In a final advertisement to improve how we eat, we see a figure --traced in the sand-- of what might be perceived as a slender woman wearing a bikini. With the phrase “Draw your own lines in the sand,” it cleverly yet subtly tells the female viewer that she can command more of her physique with this product and will not be as constrained by difficult boundaries or even worried about how she eats anymore, as Starch Away is “a new way to control carbs” leaving her “without any of the guilt”. Our Western society’s idea of “control”, specifically a woman’s “control” of her body, reemerges within this ad. Not only can females control their weight, but also they can actively construct their physical appearance and fulfill the prevailing cultural standards of slenderness while appeasing their cravings for carbohydrates.
     Why must a woman feel guilty when eating the starchy foods she rightfully enjoys in the first place? In our culture, we would not expect a successful woman to be gluttonous in how she eats, although we could see a corpulent man as being able-bodied or wholesome. Even when the ad tells her, “Finally, a diet aid that lets you diet sensibly without eliminating the starchy foods you love,” it plays on this assumption of a “love” for food, a female craving or obsession (all of which are elements of binge behavior). The ad contributes to a “need” or even a “requirement” to diet if you’re a female in our culture, but the ad does not actually display a woman. Imagining how she looks is often more effective than truly seeing her.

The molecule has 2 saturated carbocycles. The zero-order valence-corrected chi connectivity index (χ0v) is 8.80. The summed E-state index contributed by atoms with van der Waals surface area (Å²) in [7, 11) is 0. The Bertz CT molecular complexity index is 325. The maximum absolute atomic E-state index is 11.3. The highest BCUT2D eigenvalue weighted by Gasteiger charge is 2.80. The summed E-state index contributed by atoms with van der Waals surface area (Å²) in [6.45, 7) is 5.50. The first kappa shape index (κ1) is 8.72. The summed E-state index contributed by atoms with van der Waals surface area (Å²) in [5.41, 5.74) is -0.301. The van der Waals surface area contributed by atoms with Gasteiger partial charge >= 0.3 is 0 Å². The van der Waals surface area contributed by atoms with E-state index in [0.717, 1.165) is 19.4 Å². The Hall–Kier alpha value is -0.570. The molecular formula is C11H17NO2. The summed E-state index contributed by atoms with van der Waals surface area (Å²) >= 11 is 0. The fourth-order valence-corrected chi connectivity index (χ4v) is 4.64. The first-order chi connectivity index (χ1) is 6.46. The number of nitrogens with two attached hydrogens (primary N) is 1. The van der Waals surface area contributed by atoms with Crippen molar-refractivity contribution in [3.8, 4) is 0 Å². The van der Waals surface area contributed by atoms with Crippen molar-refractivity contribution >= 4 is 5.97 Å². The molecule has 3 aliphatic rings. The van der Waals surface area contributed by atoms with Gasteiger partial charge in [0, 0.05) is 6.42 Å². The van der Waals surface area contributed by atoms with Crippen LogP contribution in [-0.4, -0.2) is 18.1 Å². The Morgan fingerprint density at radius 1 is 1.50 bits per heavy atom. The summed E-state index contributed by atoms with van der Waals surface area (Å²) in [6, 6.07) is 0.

I agree with Stearns that, especially in 1980s and 1990s, slenderness has been increasingly equated with beauty and success. I also would believe that many women have, from a young age, learned to control their weight (as sort of a feminine art passed from generation to generation). Moreover, I would also say that, today, the female who can actually afford to eat a large meal will often diet or just remain hungry.
There are a wide variety of ways in which advertisers shape our unconscious conceptions of the female woman as being slender and having eating problems that must be curtailed. As in the previous century and continuing on today, dieting advertisements are seemingly specifically made for women, as if men rarely, if ever, had to consider their body image.      In the recent ads I found in People, I did discover that the dietary ads connected with losing weight and slimming down were indeed focused on and directed toward women and not men. When these gender differences are seen over and over and in an assortment of media, we, as a culture, are definitely influenced to think in one way, in one pattern, in one model about how each gender is supposed to be and look like. Even going back to my introduction of one-liners, I actually changed the first two jokes from “your mother” to other figures in the family. Why is it that, still today, the mother is always perceived to be the fatter one and not the father, the son, the brother, or other male figures?